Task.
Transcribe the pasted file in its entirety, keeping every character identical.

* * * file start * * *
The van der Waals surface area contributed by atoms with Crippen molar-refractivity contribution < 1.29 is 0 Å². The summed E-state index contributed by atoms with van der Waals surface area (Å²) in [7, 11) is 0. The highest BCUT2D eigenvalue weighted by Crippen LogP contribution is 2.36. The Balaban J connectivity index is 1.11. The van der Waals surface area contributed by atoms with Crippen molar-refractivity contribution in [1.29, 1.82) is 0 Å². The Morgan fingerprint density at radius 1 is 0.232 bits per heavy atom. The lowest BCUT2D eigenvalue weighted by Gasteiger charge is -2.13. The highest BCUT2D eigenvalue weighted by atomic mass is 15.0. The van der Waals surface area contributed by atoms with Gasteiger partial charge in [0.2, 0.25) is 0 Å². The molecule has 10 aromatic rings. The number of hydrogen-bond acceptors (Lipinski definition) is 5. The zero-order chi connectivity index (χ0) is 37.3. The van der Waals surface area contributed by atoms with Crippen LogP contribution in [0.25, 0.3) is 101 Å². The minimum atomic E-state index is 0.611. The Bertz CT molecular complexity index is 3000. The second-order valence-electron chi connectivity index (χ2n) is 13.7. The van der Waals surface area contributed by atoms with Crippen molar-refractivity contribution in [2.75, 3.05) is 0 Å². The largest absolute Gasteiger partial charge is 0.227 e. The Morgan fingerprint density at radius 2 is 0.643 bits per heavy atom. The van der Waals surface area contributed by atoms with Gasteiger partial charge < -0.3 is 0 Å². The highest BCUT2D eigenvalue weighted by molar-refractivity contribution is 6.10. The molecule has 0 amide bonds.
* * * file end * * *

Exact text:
The van der Waals surface area contributed by atoms with Crippen molar-refractivity contribution < 1.29 is 0 Å². The summed E-state index contributed by atoms with van der Waals surface area (Å²) in [7, 11) is 0. The highest BCUT2D eigenvalue weighted by Crippen LogP contribution is 2.36. The Balaban J connectivity index is 1.11. The van der Waals surface area contributed by atoms with Crippen molar-refractivity contribution in [1.29, 1.82) is 0 Å². The Morgan fingerprint density at radius 1 is 0.232 bits per heavy atom. The lowest BCUT2D eigenvalue weighted by Gasteiger charge is -2.13. The highest BCUT2D eigenvalue weighted by atomic mass is 15.0. The van der Waals surface area contributed by atoms with Gasteiger partial charge in [0.2, 0.25) is 0 Å². The molecule has 10 aromatic rings. The number of hydrogen-bond acceptors (Lipinski definition) is 5. The zero-order chi connectivity index (χ0) is 37.3. The van der Waals surface area contributed by atoms with Crippen LogP contribution in [0.25, 0.3) is 101 Å². The minimum atomic E-state index is 0.611. The Bertz CT molecular complexity index is 3000. The second-order valence-electron chi connectivity index (χ2n) is 13.7. The van der Waals surface area contributed by atoms with Crippen molar-refractivity contribution in [2.75, 3.05) is 0 Å². The largest absolute Gasteiger partial charge is 0.227 e. The Morgan fingerprint density at radius 2 is 0.643 bits per heavy atom. The van der Waals surface area contributed by atoms with Gasteiger partial charge < -0.3 is 0 Å². The highest BCUT2D eigenvalue weighted by molar-refractivity contribution is 6.10. The molecule has 0 amide bonds.